As for the possibility of running out, stopping you from drinking, I never worry too much, there’s always going to be a feed station for you to refill not too far away and it’s better to not become dehydrated.
What you put in your bottle is a personal preference. Stick to what you’re used to. Now is not the time to experiment! Electrolytes are my chosen drink but I drink them when I’m doing a normal ride so my body is used to them…except the lemon flavor, I will never be used to that one!
I carry a large 500ml bottle and a smaller 300ml in reserve (I did say I like to drink a lot) and I’m yet to run out before a feed station.
Looking for a new water bottle? Check out our recommendation for the best bike water bottles.
Now that your ride is over, you probably want to forget about cycling nutrition for a while and just go for a Five Guys burgers And fries (or is that just me?) but your body will thank you if you take a few simple steps!
By taking a bit of care with your nutrition immediately after your ride, the chances of injury decrease, and the speed at which your muscles can recover increases too. Overall, it’s a fantastic idea!
You should aim to stock back up on carbs and have plenty of protein too. I also try to go for salty food as I find that helps replace what I’ve sweated out. How much will depend on how soon you intend to get back on a bike.
Are you a believer in rest days or recovery rides?
If you are intending to exercise again the next day then ensure that you take some carbohydrates on board straight after the event is over. However, if you’re planning on taking the next day or two off then aim to eat 1 to 2 grams of carbs per kg of your body weight, every hour for the first four hours after the event.
Protein increases how quickly your muscles recover. Again, how much you need to consume will depend on how soon you plan on getting back on a bike again. If you want to ride again the next day, try to take in at least 20g of protein within 3 hours of the event finishing. This puts you in a good place for muscle recovery.
Looking to be a bit more flexible with your diet? Check out our cycling nutrition guide.
Frequently Asked Questions
What should I drink before cycling?
Water may be the first thing that comes to mind and if your ride is only going to be a short one, it’s a good option. Anything more than a short ride will need some sodium.
Electrolyte drinks give you that sodium, along with potassium. These drinks don’t often provide you with any carbs though so you’ll have to be getting that from elsewhere.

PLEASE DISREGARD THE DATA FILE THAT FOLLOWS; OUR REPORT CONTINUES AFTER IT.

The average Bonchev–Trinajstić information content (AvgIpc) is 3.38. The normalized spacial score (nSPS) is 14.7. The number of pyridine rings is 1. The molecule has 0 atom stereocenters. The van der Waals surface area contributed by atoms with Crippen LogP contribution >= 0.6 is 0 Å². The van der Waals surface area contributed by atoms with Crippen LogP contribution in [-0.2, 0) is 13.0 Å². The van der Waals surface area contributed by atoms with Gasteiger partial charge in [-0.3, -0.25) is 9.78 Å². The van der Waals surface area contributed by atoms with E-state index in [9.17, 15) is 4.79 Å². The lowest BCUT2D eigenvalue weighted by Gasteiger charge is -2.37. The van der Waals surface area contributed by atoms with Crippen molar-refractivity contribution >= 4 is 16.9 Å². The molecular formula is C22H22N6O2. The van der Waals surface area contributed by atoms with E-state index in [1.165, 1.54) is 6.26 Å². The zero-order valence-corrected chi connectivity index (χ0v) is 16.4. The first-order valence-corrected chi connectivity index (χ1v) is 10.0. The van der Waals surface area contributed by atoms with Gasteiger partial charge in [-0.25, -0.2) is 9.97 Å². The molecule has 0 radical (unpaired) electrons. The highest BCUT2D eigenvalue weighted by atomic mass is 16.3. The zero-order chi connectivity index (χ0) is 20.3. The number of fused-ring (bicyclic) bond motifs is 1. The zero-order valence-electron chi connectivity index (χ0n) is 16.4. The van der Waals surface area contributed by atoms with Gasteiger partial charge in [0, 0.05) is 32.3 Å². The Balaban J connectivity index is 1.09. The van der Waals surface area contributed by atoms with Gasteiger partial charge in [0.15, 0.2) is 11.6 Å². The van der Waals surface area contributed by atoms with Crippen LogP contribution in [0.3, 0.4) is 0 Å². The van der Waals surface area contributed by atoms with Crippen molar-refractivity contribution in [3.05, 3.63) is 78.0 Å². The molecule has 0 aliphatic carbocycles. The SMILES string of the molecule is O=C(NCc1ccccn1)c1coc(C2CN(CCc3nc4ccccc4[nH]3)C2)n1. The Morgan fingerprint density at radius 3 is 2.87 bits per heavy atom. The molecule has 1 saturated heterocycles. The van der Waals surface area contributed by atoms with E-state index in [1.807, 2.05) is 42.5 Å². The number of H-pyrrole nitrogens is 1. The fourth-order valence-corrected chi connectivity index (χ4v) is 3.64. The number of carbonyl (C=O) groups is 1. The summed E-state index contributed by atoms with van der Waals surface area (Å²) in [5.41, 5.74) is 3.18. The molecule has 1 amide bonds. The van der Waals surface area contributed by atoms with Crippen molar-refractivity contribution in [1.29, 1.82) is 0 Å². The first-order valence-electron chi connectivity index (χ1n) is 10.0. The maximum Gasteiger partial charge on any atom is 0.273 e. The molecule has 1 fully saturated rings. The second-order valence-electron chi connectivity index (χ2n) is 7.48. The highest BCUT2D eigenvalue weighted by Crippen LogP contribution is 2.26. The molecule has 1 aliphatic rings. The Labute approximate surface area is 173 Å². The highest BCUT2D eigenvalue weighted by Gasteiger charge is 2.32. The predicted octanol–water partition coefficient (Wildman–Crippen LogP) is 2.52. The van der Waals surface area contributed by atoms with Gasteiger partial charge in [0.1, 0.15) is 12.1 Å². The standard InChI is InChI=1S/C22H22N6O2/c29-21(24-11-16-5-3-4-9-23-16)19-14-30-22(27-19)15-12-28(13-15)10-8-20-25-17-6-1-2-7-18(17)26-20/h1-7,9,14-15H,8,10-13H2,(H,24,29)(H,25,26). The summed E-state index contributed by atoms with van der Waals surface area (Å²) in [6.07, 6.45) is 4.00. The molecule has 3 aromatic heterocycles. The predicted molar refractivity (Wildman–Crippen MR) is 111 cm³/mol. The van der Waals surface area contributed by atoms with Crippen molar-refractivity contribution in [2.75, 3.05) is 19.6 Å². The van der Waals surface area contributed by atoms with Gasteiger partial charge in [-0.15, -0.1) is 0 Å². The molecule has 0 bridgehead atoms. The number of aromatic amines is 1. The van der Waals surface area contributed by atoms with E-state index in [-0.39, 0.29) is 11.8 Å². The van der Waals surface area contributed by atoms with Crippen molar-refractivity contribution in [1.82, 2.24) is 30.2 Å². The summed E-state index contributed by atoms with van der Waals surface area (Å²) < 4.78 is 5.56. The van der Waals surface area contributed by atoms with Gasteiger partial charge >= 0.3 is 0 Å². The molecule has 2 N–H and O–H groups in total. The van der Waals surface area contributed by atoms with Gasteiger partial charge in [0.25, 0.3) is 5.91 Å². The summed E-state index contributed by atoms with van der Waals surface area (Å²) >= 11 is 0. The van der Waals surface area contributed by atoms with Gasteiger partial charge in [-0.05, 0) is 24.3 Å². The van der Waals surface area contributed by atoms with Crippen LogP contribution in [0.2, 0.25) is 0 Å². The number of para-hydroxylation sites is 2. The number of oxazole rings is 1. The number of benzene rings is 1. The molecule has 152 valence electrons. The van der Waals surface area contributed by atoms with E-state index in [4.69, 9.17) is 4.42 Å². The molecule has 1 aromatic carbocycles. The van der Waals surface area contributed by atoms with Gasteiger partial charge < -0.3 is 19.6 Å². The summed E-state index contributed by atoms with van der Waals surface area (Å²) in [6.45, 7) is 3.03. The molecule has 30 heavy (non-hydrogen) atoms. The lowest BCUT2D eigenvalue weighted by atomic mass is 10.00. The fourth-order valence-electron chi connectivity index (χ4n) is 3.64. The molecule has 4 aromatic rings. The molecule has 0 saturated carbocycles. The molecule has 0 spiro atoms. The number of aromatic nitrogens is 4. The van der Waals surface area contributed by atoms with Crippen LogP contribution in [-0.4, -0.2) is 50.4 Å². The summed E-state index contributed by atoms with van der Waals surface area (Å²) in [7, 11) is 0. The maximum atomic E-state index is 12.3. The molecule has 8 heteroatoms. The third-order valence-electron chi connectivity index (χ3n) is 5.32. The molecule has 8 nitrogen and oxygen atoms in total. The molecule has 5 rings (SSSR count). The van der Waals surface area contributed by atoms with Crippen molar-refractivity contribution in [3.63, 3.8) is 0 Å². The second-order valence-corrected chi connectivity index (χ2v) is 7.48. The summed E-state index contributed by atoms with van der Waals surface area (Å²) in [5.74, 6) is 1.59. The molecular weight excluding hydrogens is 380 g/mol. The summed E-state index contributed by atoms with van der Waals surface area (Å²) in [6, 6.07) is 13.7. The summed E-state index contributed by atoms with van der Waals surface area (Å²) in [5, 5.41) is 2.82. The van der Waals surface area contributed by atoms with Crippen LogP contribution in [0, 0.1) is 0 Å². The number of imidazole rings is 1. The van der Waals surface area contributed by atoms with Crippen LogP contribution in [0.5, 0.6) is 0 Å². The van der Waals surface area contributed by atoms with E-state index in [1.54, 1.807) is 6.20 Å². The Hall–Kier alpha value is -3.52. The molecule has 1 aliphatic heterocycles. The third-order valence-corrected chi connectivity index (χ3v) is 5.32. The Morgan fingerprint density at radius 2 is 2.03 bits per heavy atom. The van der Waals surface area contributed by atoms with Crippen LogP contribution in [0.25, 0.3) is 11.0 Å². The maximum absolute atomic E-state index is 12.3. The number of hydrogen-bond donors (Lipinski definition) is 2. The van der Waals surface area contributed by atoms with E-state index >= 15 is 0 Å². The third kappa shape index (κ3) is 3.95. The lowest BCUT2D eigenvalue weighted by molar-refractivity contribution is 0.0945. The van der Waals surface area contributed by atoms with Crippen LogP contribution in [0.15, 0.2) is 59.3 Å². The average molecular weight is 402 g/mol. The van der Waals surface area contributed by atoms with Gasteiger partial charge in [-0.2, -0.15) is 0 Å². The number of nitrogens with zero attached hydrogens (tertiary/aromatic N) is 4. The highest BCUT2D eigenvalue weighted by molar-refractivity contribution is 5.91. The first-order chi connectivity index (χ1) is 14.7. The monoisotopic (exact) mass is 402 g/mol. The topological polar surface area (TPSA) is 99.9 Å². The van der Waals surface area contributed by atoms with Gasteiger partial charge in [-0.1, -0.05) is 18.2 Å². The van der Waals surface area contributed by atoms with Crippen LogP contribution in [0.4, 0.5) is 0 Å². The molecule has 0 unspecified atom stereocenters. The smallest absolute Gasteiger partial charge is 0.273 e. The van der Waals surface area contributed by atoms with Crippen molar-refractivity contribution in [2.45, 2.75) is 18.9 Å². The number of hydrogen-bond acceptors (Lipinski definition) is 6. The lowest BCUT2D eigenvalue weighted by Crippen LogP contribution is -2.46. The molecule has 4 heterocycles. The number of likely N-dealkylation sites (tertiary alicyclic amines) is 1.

Then you can opt for hydration drinks or tablets. These will give you some carbohydrates and electrolytes.
The final option would be a carb drink mix, carbohydrates are the focus of this drink mix, as the name would suggest! Too many carbs can cause problems with ingestion so riders will usually have one bottle of carb mix and one bottle of water and this helps to balance things out.
What is the best food to eat while cycling?
A lot of this will depend on how far you’re cycling but as you’re reading about a Gran Fondo, I’m going to assume you’re into long distances!
Energy bars work well as they top your system up with carbs and are a fairly slow release of energy. I also find they are less intense on your gut than gels!
Energy gels give you that immediate boost. They are easy to consume and work really well. If you’ve never had a gel before, try them on a local ride first so that your body gets used to them!
What should I eat 1 hour before cycling?
For a long-distance ride such as a Gran Fondo, you should get a good amount of carbohydrates in your system.
Don’t forget about protein and some healthy fat.
All of this should give you a good amount of energy to see you to the first feed station!
There we have it! My recommendations for what you should eat before/during/after a Gran Fondo. Ultimately I would say learn to listen to your body. My riding buddies have different nutrition methods that work for them but I’d bonk if I followed them.
Where are you completing your first Gran Fondo?